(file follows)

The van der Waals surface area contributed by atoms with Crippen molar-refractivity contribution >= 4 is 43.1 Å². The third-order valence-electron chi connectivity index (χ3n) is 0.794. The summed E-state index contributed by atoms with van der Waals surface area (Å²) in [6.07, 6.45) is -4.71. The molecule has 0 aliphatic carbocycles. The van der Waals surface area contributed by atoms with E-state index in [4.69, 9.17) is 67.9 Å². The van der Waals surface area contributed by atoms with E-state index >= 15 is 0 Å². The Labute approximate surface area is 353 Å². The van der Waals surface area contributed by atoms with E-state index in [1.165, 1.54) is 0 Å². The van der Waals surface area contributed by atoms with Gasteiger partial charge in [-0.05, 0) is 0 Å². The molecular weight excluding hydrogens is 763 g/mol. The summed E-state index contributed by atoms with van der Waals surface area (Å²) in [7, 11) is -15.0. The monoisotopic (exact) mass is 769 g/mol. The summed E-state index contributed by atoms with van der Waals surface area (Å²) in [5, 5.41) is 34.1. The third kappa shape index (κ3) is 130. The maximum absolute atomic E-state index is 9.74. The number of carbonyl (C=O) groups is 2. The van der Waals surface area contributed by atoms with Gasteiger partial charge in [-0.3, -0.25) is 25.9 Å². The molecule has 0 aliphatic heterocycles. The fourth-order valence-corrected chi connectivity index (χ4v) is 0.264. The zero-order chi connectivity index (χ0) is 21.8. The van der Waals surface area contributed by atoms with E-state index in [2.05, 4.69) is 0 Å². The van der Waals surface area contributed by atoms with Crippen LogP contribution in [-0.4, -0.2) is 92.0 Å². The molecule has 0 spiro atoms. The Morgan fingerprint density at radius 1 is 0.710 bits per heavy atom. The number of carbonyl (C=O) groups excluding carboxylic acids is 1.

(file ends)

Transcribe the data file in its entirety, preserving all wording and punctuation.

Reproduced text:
The van der Waals surface area contributed by atoms with Crippen molar-refractivity contribution >= 4 is 43.1 Å². The third-order valence-electron chi connectivity index (χ3n) is 0.794. The summed E-state index contributed by atoms with van der Waals surface area (Å²) in [6.07, 6.45) is -4.71. The molecule has 0 aliphatic carbocycles. The van der Waals surface area contributed by atoms with E-state index in [4.69, 9.17) is 67.9 Å². The van der Waals surface area contributed by atoms with E-state index >= 15 is 0 Å². The Labute approximate surface area is 353 Å². The van der Waals surface area contributed by atoms with E-state index in [1.165, 1.54) is 0 Å². The van der Waals surface area contributed by atoms with Gasteiger partial charge in [-0.05, 0) is 0 Å². The molecular weight excluding hydrogens is 763 g/mol. The summed E-state index contributed by atoms with van der Waals surface area (Å²) in [7, 11) is -15.0. The monoisotopic (exact) mass is 769 g/mol. The summed E-state index contributed by atoms with van der Waals surface area (Å²) in [5, 5.41) is 34.1. The third kappa shape index (κ3) is 130. The maximum absolute atomic E-state index is 9.74. The number of carbonyl (C=O) groups is 2. The van der Waals surface area contributed by atoms with Gasteiger partial charge in [-0.3, -0.25) is 25.9 Å². The molecule has 0 aliphatic heterocycles. The fourth-order valence-corrected chi connectivity index (χ4v) is 0.264. The zero-order chi connectivity index (χ0) is 21.8. The van der Waals surface area contributed by atoms with E-state index in [2.05, 4.69) is 0 Å². The van der Waals surface area contributed by atoms with Crippen LogP contribution in [-0.4, -0.2) is 92.0 Å². The molecule has 0 spiro atoms. The Morgan fingerprint density at radius 1 is 0.710 bits per heavy atom. The number of carbonyl (C=O) groups excluding carboxylic acids is 1.